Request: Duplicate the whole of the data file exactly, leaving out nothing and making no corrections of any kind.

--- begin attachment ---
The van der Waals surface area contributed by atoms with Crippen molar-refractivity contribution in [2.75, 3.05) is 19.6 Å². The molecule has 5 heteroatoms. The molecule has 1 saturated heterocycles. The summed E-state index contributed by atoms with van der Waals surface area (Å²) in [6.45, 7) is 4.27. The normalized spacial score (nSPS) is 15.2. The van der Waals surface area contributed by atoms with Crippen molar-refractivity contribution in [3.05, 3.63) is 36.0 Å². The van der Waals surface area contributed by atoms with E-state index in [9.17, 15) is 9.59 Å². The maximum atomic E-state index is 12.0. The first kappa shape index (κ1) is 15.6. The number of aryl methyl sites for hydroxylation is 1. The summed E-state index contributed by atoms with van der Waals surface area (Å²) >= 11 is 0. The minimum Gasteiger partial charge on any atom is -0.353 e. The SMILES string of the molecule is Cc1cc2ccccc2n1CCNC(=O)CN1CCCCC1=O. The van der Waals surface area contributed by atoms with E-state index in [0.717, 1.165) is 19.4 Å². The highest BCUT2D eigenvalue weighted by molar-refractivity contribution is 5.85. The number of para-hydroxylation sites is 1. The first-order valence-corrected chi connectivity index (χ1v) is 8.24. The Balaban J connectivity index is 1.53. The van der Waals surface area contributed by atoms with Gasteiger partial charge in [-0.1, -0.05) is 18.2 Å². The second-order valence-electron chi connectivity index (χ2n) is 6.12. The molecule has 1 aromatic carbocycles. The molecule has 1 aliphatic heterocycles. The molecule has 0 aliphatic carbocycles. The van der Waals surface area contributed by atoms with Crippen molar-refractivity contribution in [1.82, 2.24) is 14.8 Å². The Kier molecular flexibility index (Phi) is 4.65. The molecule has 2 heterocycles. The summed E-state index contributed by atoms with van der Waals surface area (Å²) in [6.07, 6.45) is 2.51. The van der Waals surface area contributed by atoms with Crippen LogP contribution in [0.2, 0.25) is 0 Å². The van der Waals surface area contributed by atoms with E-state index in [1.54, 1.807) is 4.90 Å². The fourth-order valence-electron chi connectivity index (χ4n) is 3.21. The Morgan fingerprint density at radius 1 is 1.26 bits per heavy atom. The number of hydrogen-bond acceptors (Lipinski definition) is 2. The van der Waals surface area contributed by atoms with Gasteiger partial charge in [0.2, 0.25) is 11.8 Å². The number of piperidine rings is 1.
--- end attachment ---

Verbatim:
The van der Waals surface area contributed by atoms with Crippen molar-refractivity contribution in [2.75, 3.05) is 19.6 Å². The molecule has 5 heteroatoms. The molecule has 1 saturated heterocycles. The summed E-state index contributed by atoms with van der Waals surface area (Å²) in [6.45, 7) is 4.27. The normalized spacial score (nSPS) is 15.2. The van der Waals surface area contributed by atoms with Crippen molar-refractivity contribution in [3.05, 3.63) is 36.0 Å². The van der Waals surface area contributed by atoms with E-state index in [9.17, 15) is 9.59 Å². The maximum atomic E-state index is 12.0. The first kappa shape index (κ1) is 15.6. The number of aryl methyl sites for hydroxylation is 1. The summed E-state index contributed by atoms with van der Waals surface area (Å²) >= 11 is 0. The minimum Gasteiger partial charge on any atom is -0.353 e. The SMILES string of the molecule is Cc1cc2ccccc2n1CCNC(=O)CN1CCCCC1=O. The van der Waals surface area contributed by atoms with E-state index in [0.717, 1.165) is 19.4 Å². The highest BCUT2D eigenvalue weighted by molar-refractivity contribution is 5.85. The number of para-hydroxylation sites is 1. The first-order valence-corrected chi connectivity index (χ1v) is 8.24. The Balaban J connectivity index is 1.53. The van der Waals surface area contributed by atoms with Gasteiger partial charge in [-0.1, -0.05) is 18.2 Å². The second-order valence-electron chi connectivity index (χ2n) is 6.12. The molecule has 1 aromatic carbocycles. The molecule has 1 aliphatic heterocycles. The molecule has 0 aliphatic carbocycles. The van der Waals surface area contributed by atoms with Crippen molar-refractivity contribution in [1.82, 2.24) is 14.8 Å². The Kier molecular flexibility index (Phi) is 4.65. The molecule has 2 heterocycles. The summed E-state index contributed by atoms with van der Waals surface area (Å²) in [6.07, 6.45) is 2.51. The van der Waals surface area contributed by atoms with Crippen LogP contribution in [0.2, 0.25) is 0 Å². The van der Waals surface area contributed by atoms with E-state index in [1.54, 1.807) is 4.90 Å². The fourth-order valence-electron chi connectivity index (χ4n) is 3.21. The Morgan fingerprint density at radius 1 is 1.26 bits per heavy atom. The number of hydrogen-bond acceptors (Lipinski definition) is 2. The van der Waals surface area contributed by atoms with Gasteiger partial charge in [0.2, 0.25) is 11.8 Å². The number of piperidine rings is 1.